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Crazy Ctor concept in Ruby [TIP]

, 19 Oct 2011 LGPL3 11.2K
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Dear Reader, In ruby as we know, the ctor like concept is actually called initializers. Hence there is no really a constructor in ruby (perhaps i have not found even after googling for hours so far). So to initialize all your local class data in ruby, you have to do some thing like this: class [...]

Dear Reader,

In ruby as we know, the ctor like concept is actually called initializers. Hence there is no really a constructor in ruby (perhaps i have not found even after googling for hours so far).

So to initialize all your local class data in ruby, you have to do some thing like this:

class Myclass

def initialize(firstArgument, secondArgument)
@firstArg = firstArgument
@secondArg = secondArgument
end

def SomeMethod
puts @firstArg + @secondArg
end
end

instance = Myclass.new(“hello”,” world”)
instance.SomeMethod

As per the above code, initialize() method is the initializer for this class. So the ruby interpreter automatically calls this method (initializer) when you use new keyword over the class name as per above code. A point worth mentioning here is that, ruby does not support method overloading like other languages, same is true for ctor.

But be aware here that the initializer does not always call new to create an object here, it may some times calls allocate to create classes. What actually it means is, if an object is already in the database (created earlier or some thing) then the same object is just allocated memory and all its internal data will be null on other hand by saying new, it creates a fresh memory for the object (brand new instance) with all its internal data being set or defined.

Now as per the above code, I have not specified any access modifiers viz private, public, etc. for the method initialize in the above code. So as per the ruby doc, by default all methods are public for a class but not for this initialize method though. Even if you explicitly provide a modifier to this method as public, still ruby treats it as private method.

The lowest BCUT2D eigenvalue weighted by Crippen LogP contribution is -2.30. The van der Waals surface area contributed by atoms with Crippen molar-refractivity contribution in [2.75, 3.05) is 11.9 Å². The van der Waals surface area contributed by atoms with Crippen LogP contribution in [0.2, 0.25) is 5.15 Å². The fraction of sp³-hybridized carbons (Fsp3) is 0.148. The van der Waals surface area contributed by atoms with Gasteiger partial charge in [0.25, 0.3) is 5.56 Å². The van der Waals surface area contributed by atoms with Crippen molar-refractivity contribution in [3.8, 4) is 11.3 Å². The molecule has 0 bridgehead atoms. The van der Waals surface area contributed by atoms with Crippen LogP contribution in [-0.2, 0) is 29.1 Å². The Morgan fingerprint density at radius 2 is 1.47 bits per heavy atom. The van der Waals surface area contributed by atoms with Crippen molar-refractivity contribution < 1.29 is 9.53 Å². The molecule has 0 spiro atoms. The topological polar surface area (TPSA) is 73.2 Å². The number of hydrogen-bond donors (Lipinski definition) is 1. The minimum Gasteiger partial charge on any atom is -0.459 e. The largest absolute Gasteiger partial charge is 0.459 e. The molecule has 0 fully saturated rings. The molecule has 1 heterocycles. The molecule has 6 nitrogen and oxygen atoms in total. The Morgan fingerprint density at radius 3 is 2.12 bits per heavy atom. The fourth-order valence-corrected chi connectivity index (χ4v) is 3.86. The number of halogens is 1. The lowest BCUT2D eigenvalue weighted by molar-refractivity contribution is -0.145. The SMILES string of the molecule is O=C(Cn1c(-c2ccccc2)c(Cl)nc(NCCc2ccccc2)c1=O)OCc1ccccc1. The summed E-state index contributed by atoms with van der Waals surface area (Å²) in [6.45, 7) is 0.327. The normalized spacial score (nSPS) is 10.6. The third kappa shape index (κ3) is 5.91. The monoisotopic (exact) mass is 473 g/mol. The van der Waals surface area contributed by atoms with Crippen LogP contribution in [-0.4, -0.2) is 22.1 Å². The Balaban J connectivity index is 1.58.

So we can see that, the ruby interpreter do actually finds initialize method on a type on which new is used even though this method is private. So it is suggested by ruby experts/geeks that to not rely on initializer method in case your overriding this method to do some custom initialization mechanism.

At first, i got a bit curious that even specifying a modifier to this method still i was not able to call it explicitly using an instance. To find out if whats said every where is really true (you can call me crazy), i used Object.respond_to?() method to check if the method exists in this type i.e MyClass in above code. So i did some modifications to the above code:

if instance.respond_to?(“initialize”)
instance.initialize("a","b")
end

The if condition never gets passed, because respond_to? method can not find specified method in the MyClass instance. So i provided include_private=true as a second argument for this respond_to?() method. Then it was able to find the specified method, and thus the condition passed, but hey the call inside the if body do throw exception/error saying that private method is called.

Other way to prove this method is private is by using Module.private_methods() API on MyClass type. It shall lists what all the private methods MyClass has and up the root hierarchy. So as per its output, this initialize method gets listed. So thats also proves that ruby no matter what i do, still treats initialize method as private only.

Thanks

P.S: Your comments/votes are much appreciated.

License

This article, along with any associated source code and files, is licensed under The GNU Lesser General Public License (LGPLv3)

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About the Author

zenwalker1985
Software Developer (Senior) Siemens
India India
A .net developer since 4+ years, wild, curious and adventurous nerd.

Loves Trekking/Hiking, animals and nature.

A FOSS/Linux maniac by default Wink | ;)

An MVP aspirant and loves blogging -> https://adventurouszen.wordpress.com/

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